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Few decades in the entire history of the British monarchy can have begun more auspiciously than the 1980s. Or so it must have seemed at the time. The Queen had celebrated her Silver Jubilee in 1977, Prince Charles had married Lady Diana Spencer in 1981, and Prince William had been born a year later. Yet this was rapidly to establish itself as one of the most turbulent, painful, and bitterly difficult decades of Elizabeth’s reign. As riots and terrorist bombs exploded on to the streets of Britain, even Buckingham Palace discovered that it was not immune to attack, whether external, or, more worryingly, internal. The IRA brought its country’s war for independence to Elizabeth’s doorstep in the summer of 1982, when both the Queen’s Household Cavalry and the Royal Greenjackets fell victim to bomb blasts designed to prove just how long were the tentacles of terrorism.

Her Majesty was not slow in realising the dangers to herself, her family and her subjects, but it was not, nor had it ever been, British Royal policy to show fear in the face of intimidation, even on so mortal a scale. Besides, Elizabeth had more than enough to worry about at home. It had become abundantly clear that the “fairytale” marriage of Charles and Diana was tarnishing at an alarming rate. The Princess of Wales was beginning to reveal herself as a deeply unhappy young woman, whilst the Prince looked increasingly like a man who knew that he had made a dreadful mistake, yet was unable to find any remedy. As if this were not enough, Elizabeth found herself forced to fight for her most cherished and important position – that of Britain’s figurehead and ultimate ambassador – with Margaret Thatcher, Britain’s first female Prime Minister, and a woman determined to make her mark on history.

The nation, in its most fragile state since the Second World War, looked once more to the Royal Family for guidance, and that family in turn looked to its matriarch. Her Majesty can rarely have felt so keenly the truth of Shakespeare’s observation: “Uneasy lies the head that wears a crown.” Nevertheless, Elizabeth was determined that the Family would lead by example and prove, once and for all, that a truly modern and open monarchy was not only possible, but vital. If further proof of the Queen’s commitment to change and modernisation was needed, that proof came in the Christmas message of 1983. Still seen by many as a monumental turning-point in Commonwealth affairs, Elizabeth’s address, stressing the responsibilities of the “First World” to its “Third World” cousins and dwelling upon the importance of international co-operation and harmony, was evidence not of a Monarch earnestly striving to distract attention from a worried realm and a troubled Family, but an almost unprecedented Royal expression of duty and compassion. Her Majesty’s comments, particularly her suggestion that “the greatest problem in the world today remains the gap between rich and poor countries, and we shall not close this gap until we hear less about nationalism and more about interdependence”, are believed to have angered the Prime Minister, who was struggling to deal with rising unemployment and build a fiercely capitalist economy. Yet the remarks showed that Her Majesty was an individual of strongly humanitarian principles. Furthermore, she seemed to be reminding the world that, in the words of Walter Bagehot, “The Sovereign has, under a constitutional monarchy such as ours, three rights – the right to be consulted, the right to encourage, the right to warn”, lest anyone should have any lingering doubts.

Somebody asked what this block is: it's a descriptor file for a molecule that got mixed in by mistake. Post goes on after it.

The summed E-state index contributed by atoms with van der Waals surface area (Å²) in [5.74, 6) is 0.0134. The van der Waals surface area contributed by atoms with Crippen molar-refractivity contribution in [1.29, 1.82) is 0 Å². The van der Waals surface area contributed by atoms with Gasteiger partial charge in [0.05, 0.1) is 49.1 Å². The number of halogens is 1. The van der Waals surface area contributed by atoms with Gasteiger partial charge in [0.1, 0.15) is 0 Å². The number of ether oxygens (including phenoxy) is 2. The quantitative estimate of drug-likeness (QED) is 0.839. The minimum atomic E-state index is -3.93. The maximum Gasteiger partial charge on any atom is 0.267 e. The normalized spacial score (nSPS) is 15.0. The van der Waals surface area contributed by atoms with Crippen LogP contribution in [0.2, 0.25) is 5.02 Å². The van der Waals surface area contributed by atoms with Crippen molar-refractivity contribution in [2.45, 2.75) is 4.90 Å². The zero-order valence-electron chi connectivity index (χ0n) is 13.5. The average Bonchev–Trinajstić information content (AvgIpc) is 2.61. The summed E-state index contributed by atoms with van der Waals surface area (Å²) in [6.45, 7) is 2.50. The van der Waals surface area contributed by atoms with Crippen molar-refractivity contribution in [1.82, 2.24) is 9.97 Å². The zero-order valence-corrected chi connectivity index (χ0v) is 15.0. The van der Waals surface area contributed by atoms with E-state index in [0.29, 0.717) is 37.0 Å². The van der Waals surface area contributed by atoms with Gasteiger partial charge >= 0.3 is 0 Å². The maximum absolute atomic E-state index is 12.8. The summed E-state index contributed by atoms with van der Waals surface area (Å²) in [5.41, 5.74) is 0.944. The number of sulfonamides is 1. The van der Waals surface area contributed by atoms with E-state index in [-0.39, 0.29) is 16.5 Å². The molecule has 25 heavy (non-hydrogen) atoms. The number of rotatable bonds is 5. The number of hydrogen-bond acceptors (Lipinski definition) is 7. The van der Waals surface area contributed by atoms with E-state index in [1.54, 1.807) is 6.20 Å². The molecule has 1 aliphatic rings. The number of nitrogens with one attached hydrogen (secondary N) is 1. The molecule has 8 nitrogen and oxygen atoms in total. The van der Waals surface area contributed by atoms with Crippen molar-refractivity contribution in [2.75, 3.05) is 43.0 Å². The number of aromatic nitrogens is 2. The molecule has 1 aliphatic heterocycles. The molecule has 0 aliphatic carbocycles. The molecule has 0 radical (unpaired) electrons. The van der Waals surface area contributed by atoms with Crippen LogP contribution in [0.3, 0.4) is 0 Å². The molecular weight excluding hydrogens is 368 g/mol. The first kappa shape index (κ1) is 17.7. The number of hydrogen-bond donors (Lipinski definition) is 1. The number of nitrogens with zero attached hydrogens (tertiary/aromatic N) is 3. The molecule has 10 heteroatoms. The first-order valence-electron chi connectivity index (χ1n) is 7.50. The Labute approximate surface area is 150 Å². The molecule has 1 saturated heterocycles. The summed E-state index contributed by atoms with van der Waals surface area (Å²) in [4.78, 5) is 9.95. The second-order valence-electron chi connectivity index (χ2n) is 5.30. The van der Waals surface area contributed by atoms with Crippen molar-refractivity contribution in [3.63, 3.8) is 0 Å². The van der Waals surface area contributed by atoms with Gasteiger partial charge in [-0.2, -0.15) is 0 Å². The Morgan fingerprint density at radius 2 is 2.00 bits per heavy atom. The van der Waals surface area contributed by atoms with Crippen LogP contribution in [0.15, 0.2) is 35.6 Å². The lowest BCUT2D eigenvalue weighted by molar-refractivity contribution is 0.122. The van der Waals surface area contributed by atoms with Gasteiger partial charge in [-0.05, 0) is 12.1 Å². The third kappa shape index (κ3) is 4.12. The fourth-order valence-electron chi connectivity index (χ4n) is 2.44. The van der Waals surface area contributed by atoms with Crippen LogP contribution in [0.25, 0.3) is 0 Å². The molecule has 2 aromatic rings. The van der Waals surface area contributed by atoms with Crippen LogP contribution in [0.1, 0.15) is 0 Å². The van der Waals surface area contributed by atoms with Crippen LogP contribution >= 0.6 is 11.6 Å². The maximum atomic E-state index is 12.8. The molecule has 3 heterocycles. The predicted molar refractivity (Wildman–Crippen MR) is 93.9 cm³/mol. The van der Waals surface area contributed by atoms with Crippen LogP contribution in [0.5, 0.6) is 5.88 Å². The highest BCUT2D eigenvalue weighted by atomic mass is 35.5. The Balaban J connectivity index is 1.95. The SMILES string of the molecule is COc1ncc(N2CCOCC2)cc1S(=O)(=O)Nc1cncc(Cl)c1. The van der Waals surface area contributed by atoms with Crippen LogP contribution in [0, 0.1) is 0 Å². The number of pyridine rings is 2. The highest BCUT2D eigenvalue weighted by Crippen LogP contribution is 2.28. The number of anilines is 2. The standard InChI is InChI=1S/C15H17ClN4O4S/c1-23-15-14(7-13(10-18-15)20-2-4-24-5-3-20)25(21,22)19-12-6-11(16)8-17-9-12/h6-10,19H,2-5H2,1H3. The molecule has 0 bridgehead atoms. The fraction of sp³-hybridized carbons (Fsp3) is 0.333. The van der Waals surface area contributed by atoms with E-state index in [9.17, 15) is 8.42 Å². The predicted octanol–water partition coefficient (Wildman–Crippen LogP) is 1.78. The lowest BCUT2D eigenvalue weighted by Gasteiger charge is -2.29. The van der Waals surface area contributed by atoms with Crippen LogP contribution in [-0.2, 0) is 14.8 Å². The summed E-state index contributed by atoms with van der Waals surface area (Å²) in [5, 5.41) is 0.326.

Yet regardless of Her Majesty’s tireless efforts to develop and promote a truly modern and socially aware monarchy, one matter was to eclipse each one of her significant endeavours for the next decade. That matter was, of course, the troubled marriage of the Prince and Princess of Wales. Their relationship, suffocated from the very beginning by the ceaseless curiosity of both the press and the public, was a gift for the editors of Britain’s tabloid newspapers and a never-ending source of common tittle-tattle and idle gossip.